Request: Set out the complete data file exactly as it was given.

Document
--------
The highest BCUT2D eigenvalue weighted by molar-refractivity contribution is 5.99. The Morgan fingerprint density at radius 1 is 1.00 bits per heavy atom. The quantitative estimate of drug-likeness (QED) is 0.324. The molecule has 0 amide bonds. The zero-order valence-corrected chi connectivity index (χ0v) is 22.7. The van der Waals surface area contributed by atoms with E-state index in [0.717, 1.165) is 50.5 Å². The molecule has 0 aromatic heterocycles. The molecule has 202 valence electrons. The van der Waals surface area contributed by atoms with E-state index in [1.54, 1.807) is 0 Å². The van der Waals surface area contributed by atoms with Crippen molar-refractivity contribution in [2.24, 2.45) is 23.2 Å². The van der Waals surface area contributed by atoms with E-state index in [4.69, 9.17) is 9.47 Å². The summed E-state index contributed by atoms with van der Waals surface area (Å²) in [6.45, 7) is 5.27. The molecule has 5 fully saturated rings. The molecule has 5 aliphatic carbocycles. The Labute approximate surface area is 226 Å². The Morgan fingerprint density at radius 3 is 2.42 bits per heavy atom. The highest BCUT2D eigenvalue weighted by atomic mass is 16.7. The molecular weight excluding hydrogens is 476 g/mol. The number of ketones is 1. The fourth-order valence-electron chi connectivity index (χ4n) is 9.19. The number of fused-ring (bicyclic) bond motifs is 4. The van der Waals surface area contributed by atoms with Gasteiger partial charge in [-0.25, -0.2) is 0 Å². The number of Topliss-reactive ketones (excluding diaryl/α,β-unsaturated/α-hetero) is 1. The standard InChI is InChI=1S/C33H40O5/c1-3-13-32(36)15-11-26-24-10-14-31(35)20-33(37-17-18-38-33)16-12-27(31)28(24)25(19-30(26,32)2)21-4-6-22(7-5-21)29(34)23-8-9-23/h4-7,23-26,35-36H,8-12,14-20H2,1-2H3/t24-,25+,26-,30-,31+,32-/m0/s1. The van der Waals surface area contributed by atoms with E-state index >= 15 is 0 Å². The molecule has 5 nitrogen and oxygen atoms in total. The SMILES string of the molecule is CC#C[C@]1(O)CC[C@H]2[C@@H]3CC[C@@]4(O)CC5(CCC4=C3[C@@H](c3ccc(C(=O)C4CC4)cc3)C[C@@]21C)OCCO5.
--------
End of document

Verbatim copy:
The highest BCUT2D eigenvalue weighted by molar-refractivity contribution is 5.99. The Morgan fingerprint density at radius 1 is 1.00 bits per heavy atom. The quantitative estimate of drug-likeness (QED) is 0.324. The molecule has 0 amide bonds. The zero-order valence-corrected chi connectivity index (χ0v) is 22.7. The van der Waals surface area contributed by atoms with E-state index in [0.717, 1.165) is 50.5 Å². The molecule has 0 aromatic heterocycles. The molecule has 202 valence electrons. The van der Waals surface area contributed by atoms with E-state index in [1.54, 1.807) is 0 Å². The van der Waals surface area contributed by atoms with Crippen molar-refractivity contribution in [2.24, 2.45) is 23.2 Å². The van der Waals surface area contributed by atoms with E-state index in [4.69, 9.17) is 9.47 Å². The summed E-state index contributed by atoms with van der Waals surface area (Å²) in [6.45, 7) is 5.27. The molecule has 5 fully saturated rings. The molecule has 5 aliphatic carbocycles. The Labute approximate surface area is 226 Å². The Morgan fingerprint density at radius 3 is 2.42 bits per heavy atom. The highest BCUT2D eigenvalue weighted by atomic mass is 16.7. The molecular weight excluding hydrogens is 476 g/mol. The number of ketones is 1. The fourth-order valence-electron chi connectivity index (χ4n) is 9.19. The number of fused-ring (bicyclic) bond motifs is 4. The van der Waals surface area contributed by atoms with Gasteiger partial charge in [-0.25, -0.2) is 0 Å². The number of Topliss-reactive ketones (excluding diaryl/α,β-unsaturated/α-hetero) is 1. The standard InChI is InChI=1S/C33H40O5/c1-3-13-32(36)15-11-26-24-10-14-31(35)20-33(37-17-18-38-33)16-12-27(31)28(24)25(19-30(26,32)2)21-4-6-22(7-5-21)29(34)23-8-9-23/h4-7,23-26,35-36H,8-12,14-20H2,1-2H3/t24-,25+,26-,30-,31+,32-/m0/s1. The van der Waals surface area contributed by atoms with E-state index >= 15 is 0 Å². The molecule has 5 nitrogen and oxygen atoms in total. The SMILES string of the molecule is CC#C[C@]1(O)CC[C@H]2[C@@H]3CC[C@@]4(O)CC5(CCC4=C3[C@@H](c3ccc(C(=O)C4CC4)cc3)C[C@@]21C)OCCO5.